What Are We Smoking?

In their latest Morbidity and Mortality Report, CDC reported that the use of smoked tobacco (read cigarettes) declined between 2000 and 2011 by 27.5 percents. Good news, right? Not exactly. During the same period, consumption of non-cigarette smoked tobacco (read pipe and lose tobacco and cigars) increased by 123 percents. What is going on?

Health vs. money

It is easy to get complacent and accept the decline in cigarette smoking as the result of all these campaigns about the dangers of smoking, educational efforts to inform kids how cigarettes are destroying their health etc. But, the latest CDC numbers are showing very different picture.

What few people know is that the federal tax on cigarettes is much higher than the tax on pipe tobacco, loose tobacco and cigars. To take advantage of that, the tobacco industry started pushing small cigars that look like cigarettes, in order to include them in the lower tax. So, people can now buy small cigars for about $1.40 per pack, while cigarettes cost $5. The reason to give up cigarettes had nothing to do with anti-smoking campaigns and everything to do with failing economy.

Another contributor to the popularity of cigars is the ban on smoking in public places. The only places where smoking is allowed are cigar lounges. The lounges are deliberately made to look comfortable and luxurious, a sort of oasis of politically-incorrect smokers. So, smoking cigars became cool, and young people cannot resist cool. Even girls are seeing with fat cigars in their mouths.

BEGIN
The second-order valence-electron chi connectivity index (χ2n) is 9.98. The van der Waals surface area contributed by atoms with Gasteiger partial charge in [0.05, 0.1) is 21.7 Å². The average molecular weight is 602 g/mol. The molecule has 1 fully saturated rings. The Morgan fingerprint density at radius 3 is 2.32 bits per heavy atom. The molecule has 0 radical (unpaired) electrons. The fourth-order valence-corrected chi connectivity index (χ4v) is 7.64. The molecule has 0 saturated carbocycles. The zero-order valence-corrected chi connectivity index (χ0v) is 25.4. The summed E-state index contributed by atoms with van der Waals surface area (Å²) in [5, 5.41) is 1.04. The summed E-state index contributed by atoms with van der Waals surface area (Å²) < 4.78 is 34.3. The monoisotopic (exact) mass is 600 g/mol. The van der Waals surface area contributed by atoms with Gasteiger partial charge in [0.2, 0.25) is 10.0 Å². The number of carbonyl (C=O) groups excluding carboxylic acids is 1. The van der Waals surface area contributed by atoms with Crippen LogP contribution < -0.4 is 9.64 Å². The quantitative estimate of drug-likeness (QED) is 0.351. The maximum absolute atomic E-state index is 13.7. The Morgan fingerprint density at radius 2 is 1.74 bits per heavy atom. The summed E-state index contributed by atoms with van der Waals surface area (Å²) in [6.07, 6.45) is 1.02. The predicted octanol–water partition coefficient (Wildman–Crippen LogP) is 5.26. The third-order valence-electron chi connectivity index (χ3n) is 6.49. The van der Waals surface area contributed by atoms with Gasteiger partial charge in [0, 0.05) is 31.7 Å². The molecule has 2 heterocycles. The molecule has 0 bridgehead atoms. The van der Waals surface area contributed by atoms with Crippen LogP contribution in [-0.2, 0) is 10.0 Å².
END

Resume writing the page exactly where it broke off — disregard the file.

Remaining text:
Extraordinary measures are called for

There is a disconnect somewhere in the message about the dangers of smoking. After ten years of anti-smoking campaigns, tobacco is still the leading cause of preventable death and disease in the States. Smoking kills almost half a million Americans every year. Smoking tobacco causes heart disease, lung and some other cancers, it affects fertility of both men and women. But, all these dangers are not enough to convince people to stop using tobacco in any form and shape.

What compounds the problem is the fact that people start getting addicted to tobacco smoking when they are very young. Smoking is cool, especially when it is banned. So, how can we reach young people who are the most vulnerable? Probably using the same power that affects everything they do: advertising. The trick is to make smoking tobacco “not cool”. Maybe the government needs to hire one of those advertising companies which can make anything “in” and get them to work. Considering that tobacco-related diseases cost the taxpayers $193 billion every years, it would be money well spent.


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